Yes, Cheryl, your vote still counts

Part 1: The Electoral College Blues
By Daniel Dunkle | Jan 05, 2017

We recently received the following letter from Randall S. Hocking of Rockland:

"I am writing to you in hopes you can answer a touchy question in your paper, The Courier-Gazette. My wife, Cheryl, when we first met, was a staunch non-voter, but I was. I after a while convinced her that her vote counts and she began to vote regularly. This year we waited in line for about an hour to vote for Hillary Clinton. After Donald Trump was voted into office, she is now questioning the validity of her vote. Hillary Clinton did in fact win the popular vote, but not the Electoral College.

"My wife is very disillusioned by this and is saying that people were still voting when Donald Trump was declared the president-elect and made his speech and she may never vote again.

"Through your paper, could you write an article convincing voters that their individual votes do in fact count? I do appreciate your time and consideration on this matter and I look forward to your answer on this touchy subject."

Thank you, Randall, for your letter.

"Does my vote matter?" is a question that cuts straight to the heart of our national identity. After doing some research, I realized that this was too big a topic to tackle completely in one column, so this week I'll focus on what happened in November and the debate over the Electoral College. Next week, I'll offer some wisdom from our lawmakers and try to do some convincing.

The first thing I would tell Cheryl is, you're not alone.

"More Americans voted for Hillary Clinton than any other losing presidential candidate in U.S. history," CNN reported Dec. 22. "The Democrat outpaced President-elect Donald Trump by almost 2.9 million votes..." As you pointed out, she won the popular vote, but not the election.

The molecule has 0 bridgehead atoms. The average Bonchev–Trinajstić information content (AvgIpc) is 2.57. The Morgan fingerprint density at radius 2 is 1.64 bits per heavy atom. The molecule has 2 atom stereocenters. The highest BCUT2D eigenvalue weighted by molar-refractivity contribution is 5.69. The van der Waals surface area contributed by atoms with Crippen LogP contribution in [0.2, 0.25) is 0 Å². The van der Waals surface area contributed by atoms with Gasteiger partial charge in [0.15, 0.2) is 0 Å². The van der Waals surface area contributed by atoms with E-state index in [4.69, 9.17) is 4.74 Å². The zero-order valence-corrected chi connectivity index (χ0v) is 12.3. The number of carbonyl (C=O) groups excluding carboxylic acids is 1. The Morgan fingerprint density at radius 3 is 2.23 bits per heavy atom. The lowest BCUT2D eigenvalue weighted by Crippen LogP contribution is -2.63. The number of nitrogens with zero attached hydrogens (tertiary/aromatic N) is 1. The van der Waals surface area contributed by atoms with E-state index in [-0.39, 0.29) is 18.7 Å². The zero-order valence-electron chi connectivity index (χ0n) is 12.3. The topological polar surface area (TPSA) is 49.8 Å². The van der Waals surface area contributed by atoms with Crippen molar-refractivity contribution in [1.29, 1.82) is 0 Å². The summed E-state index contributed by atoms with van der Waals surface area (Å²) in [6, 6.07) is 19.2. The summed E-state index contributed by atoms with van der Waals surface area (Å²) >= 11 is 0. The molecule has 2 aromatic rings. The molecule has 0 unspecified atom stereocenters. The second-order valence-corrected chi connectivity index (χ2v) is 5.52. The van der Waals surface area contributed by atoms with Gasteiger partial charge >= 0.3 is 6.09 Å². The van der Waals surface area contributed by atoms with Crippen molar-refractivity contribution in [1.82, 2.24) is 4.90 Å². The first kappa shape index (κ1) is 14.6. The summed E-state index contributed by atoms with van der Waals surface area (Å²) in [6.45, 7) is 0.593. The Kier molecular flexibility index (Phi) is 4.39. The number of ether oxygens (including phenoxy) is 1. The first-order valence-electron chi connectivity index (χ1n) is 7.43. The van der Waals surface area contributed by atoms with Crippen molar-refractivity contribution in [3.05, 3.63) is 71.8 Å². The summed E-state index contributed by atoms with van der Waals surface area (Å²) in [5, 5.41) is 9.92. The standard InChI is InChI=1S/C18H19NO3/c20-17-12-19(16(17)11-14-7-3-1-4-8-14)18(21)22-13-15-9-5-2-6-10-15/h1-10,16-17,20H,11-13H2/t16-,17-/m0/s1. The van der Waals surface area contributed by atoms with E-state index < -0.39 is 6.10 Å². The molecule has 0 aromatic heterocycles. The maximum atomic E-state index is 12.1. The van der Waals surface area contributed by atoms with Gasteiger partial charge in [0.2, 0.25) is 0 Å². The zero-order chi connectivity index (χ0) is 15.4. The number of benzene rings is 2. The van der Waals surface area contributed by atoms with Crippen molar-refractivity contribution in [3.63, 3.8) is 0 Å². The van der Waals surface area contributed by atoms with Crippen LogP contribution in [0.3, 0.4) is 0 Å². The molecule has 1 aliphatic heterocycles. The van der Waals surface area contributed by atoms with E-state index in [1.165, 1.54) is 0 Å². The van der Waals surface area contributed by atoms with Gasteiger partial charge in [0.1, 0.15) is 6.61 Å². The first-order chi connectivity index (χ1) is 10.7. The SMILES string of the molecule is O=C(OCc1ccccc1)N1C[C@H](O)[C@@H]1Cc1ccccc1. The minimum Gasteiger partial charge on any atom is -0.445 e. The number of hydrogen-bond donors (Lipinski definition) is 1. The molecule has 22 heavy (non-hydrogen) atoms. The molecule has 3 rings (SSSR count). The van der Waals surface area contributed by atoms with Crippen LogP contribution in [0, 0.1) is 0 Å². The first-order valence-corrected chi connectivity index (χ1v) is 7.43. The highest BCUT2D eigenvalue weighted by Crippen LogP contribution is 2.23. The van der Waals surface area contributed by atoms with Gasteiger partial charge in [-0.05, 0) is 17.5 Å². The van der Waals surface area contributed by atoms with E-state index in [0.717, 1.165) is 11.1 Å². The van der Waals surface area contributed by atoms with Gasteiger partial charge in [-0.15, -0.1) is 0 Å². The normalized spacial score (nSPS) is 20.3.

This is because we have what is called the Electoral College, which we only use when electing presidents.

In Maine, when you cast your vote for Hillary Clinton or Donald Trump, you really are voting for the presidential electors nominated by that candidate's party. Essentially, the presidential candidates are fighting it out for victory in each state. The winner of the state takes all its electoral votes, with two exceptions. Those are the votes that actually elect the president.

Larger states have more electoral votes than smaller ones. California has 55 electoral votes, New York has 29 and Delaware has 3.

Maine is one of only two states that split their electoral votes, giving two votes to whoever wins the state, and the rest to whoever wins in each congressional district. That's why, on Dec. 19, Maine's electors cast three votes for Clinton and 1 for Trump, because he won Maine's Second Congressional District, up north above what Howie Carr calls "the Volvo line."

To be honest, I find this confusing, but I found a great Washington Post piece that explains it:

So your vote did count. Your vote contributed to the three electoral votes that Clinton won in Maine.

Maine Secretary of State Matthew Dunlap was kind enough to write me a response to your question, which I will get into more fully in next week's column. He absolutely believes your vote counts and that you have a duty to vote, but acknowledges, "Maine is a small state with only those four (electoral) votes out of 538 total nationally, so even though your vote counts via the electors, our choices as a state do not make a big impact on the final national outcome."

Clinton lost three key states that would have given her the electoral votes she needed: Michigan, Wisconsin and Pennsylvania. If you live in one of those states, your vote really made a difference in 2016.

In 2000, Democrat Al Gore lost Florida by the slimmest of margins, and he needed the state's electoral votes to win. If you were a voter in Florida, your vote really mattered that year.

So why do we have this Electoral College?

"The presidential race is governed by the Electoral College provision in the U.S. Constitution that seeks to give states more equal representation in that election process," Dunlap said.

Some argue it levels the playing field between small-town America and larger city centers. A popular vote would be determined by people in cities on the east and west coasts, and the whole middle of the country would be outvoted, they argue.